Diffenderfer added that bonding should not be required by both the city and the district.
“The objective here is land development regulations that will make it possible for a third party to understand our respective rights, to have a clear process solution for that and clear direction in terms of what we need from them for information, and financially, where they need to go for approvals and where they go for closeout at the end of the day,” he said.
Westlake Vice Mayor Katrina Long-Robinson asked Cassel how conflicts are resolved if they arise between the two entities.
Cassel said he represents the city in writing the land development regulations. However, since he has an understanding of both sides of the equation, he tries to make sure that neither Seminole nor Westlake are overstepping their boundaries.
“It’s a very difficult line to walk for all of us as we’re writing the land development regulations,” he said. “That’s really the purpose of this meeting because we’re getting into some areas where you get down to details.”
If an issue needs to be hammered out between the two entities, Cassel said he would turn it over to the city’s attorney and the district’s attorney to resolve it.
“They fight the issues out, they [produce] the paperwork, it comes out before the boards, the two boards together, and whichever direction the two boards come up with is the direction I make sure happens on both sides of the equation,” Cassel said.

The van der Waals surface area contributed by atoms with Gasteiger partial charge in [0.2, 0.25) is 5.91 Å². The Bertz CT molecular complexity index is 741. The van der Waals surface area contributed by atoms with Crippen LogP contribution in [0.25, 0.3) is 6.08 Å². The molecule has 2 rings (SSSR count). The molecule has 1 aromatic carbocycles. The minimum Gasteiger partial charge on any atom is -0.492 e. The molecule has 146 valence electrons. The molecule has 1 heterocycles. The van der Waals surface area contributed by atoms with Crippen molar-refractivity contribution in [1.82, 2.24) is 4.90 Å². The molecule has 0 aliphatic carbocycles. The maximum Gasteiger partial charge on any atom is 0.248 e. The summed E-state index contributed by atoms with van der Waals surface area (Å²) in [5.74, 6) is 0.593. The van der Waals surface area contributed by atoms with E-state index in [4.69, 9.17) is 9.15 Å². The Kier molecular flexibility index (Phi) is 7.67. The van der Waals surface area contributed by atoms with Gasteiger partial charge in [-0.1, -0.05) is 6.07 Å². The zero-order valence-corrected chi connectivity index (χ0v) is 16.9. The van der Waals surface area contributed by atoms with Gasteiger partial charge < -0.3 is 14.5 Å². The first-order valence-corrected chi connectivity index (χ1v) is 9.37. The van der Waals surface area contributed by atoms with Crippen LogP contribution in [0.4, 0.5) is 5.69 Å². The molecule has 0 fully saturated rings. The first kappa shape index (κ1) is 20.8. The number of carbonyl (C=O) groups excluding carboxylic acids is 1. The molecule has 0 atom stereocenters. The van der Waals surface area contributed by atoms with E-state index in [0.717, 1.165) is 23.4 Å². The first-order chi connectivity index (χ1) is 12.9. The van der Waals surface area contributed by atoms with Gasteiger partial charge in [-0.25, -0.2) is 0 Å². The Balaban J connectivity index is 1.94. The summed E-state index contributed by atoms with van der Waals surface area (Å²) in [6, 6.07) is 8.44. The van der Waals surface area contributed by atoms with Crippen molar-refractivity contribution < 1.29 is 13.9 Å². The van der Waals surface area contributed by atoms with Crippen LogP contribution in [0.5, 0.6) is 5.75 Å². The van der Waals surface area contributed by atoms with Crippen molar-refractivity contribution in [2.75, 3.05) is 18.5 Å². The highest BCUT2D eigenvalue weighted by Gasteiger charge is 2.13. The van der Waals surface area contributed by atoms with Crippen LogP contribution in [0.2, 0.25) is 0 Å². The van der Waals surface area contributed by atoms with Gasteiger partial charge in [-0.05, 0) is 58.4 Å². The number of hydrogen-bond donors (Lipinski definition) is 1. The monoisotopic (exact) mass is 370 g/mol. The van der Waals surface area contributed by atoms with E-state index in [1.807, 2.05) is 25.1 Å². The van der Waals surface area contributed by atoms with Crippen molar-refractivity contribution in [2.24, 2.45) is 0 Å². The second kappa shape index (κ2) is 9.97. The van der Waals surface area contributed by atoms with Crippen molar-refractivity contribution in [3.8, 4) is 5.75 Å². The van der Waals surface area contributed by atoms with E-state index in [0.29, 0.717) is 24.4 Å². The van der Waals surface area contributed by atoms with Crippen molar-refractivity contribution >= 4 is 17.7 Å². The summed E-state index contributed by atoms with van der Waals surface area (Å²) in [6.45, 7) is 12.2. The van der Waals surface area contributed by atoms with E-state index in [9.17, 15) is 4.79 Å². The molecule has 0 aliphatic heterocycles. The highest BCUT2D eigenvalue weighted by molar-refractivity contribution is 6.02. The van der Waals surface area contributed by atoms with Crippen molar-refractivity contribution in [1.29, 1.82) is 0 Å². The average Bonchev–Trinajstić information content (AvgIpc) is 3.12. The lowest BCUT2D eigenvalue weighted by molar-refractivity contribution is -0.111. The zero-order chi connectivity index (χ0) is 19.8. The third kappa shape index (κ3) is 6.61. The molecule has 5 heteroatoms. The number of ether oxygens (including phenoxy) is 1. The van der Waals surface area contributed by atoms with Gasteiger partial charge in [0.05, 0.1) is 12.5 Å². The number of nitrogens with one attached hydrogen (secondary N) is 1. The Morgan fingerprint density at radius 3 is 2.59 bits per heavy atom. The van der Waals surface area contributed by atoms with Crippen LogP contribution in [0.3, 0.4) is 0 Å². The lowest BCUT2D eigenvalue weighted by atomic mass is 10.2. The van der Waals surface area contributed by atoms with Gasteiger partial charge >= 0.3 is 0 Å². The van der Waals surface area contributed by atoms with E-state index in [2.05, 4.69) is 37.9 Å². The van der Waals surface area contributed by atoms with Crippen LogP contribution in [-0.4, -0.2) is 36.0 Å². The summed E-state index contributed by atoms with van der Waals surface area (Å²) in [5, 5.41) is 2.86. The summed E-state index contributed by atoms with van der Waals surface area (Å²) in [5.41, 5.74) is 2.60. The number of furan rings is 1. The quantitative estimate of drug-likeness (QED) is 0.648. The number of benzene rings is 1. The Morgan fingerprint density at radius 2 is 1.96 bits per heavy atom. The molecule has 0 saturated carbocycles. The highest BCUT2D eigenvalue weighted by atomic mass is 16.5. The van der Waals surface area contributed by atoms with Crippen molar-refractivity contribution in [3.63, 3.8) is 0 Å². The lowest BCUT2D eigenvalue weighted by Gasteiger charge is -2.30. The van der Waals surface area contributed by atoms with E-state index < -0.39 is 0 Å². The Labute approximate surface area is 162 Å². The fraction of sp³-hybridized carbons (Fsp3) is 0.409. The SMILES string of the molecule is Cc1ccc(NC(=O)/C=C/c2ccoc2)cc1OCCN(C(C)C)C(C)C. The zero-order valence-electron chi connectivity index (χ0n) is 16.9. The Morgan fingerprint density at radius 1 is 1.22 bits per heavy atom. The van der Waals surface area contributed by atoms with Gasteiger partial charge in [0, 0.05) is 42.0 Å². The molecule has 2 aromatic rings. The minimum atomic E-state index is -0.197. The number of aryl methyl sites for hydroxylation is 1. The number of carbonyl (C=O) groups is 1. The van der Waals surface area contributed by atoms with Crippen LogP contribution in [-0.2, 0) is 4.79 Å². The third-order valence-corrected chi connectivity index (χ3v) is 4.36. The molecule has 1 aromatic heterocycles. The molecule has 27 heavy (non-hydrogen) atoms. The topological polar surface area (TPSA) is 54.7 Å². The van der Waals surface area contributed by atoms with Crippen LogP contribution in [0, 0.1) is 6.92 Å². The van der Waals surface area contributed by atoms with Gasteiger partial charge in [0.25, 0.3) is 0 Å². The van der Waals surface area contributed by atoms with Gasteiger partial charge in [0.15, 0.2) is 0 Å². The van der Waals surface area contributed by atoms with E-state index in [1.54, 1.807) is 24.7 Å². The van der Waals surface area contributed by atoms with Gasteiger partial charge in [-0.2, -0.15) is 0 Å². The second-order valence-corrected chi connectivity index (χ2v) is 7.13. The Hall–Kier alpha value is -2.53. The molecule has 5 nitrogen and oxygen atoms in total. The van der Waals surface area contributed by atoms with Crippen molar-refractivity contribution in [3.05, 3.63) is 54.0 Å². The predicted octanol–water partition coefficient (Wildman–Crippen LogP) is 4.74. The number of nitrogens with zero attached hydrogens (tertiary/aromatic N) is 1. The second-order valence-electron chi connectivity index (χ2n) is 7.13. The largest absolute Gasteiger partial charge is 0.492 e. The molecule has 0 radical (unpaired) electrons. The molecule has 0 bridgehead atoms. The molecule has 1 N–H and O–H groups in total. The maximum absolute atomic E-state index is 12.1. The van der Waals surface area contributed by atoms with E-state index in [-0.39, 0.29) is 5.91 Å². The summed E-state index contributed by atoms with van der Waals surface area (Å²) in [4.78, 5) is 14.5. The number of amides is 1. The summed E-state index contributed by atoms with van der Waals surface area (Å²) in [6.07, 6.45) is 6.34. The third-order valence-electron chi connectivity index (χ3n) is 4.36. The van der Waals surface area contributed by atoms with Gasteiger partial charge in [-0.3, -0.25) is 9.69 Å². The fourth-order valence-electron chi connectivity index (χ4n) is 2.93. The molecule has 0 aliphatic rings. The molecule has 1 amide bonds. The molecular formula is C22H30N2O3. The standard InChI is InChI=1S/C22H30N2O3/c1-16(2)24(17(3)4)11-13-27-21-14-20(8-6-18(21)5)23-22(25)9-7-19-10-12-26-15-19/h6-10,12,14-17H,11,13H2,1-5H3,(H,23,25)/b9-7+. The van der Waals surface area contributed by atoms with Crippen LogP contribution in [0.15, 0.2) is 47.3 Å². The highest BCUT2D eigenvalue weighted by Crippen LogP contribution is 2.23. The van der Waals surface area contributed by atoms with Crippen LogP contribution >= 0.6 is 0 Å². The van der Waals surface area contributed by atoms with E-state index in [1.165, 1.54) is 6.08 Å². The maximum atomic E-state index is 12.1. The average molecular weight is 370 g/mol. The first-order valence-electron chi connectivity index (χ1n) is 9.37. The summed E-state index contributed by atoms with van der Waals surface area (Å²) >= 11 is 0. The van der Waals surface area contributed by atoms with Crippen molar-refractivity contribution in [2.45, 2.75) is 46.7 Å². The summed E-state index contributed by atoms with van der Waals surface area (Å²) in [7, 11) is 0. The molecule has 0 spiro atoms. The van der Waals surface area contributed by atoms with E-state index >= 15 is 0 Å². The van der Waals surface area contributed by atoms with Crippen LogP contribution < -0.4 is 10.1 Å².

Westlake City Attorney Pam Booker said no issues have arisen that have come to her for a legal opinion, although she and Diffenderfer have talked about the land development regulations and have different perspectives in some areas.
Diffenderfer cited the Reedy Creek Improvement District, the governing body for the land containing the Walt Disney World Resort, which has two cities within it, Bay Lake and Lake Buena Vista, as an example of co-management between an improvement district and municipalities.
“The Reedy Creek manager is the city manager for one, and I think the assistant Reedy Creek manager is the city manager for the other,” he said. “There is not a problem with someone doing both of those things. The issue is how your documents lay out what your respective powers are. I think it’s perfectly appropriate for Mr. Cassel to be sitting in both of those positions because he’s got distinct duties to each.”
Seminole Improvement District President Scott Massey said having one person as manager of both entities saves the cost of having a manager for each one. “We don’t have to have that full-time person, and the city doesn’t have to have that full-time person,” Massey explained.
He added that having one manager for both entities also serves as an information conduit to keep everyone on the same page.
Seminole Improvement District Supervisor Dennis Church asked if a common development application had been written for both entities, and Diffenderfer said they are working on it. “We have been going through the sum total of the various applications from both SID and the city to try to harmonize them,” he said. “This effort has made the importance of that more immediate as we tried to work through the language of the land development regulations.”
Cassel said the city’s attorney and district’s attorney will have more discussions in the next couple of weeks and will try to have all issues worked out in time for the Westlake council meeting on Dec. 9.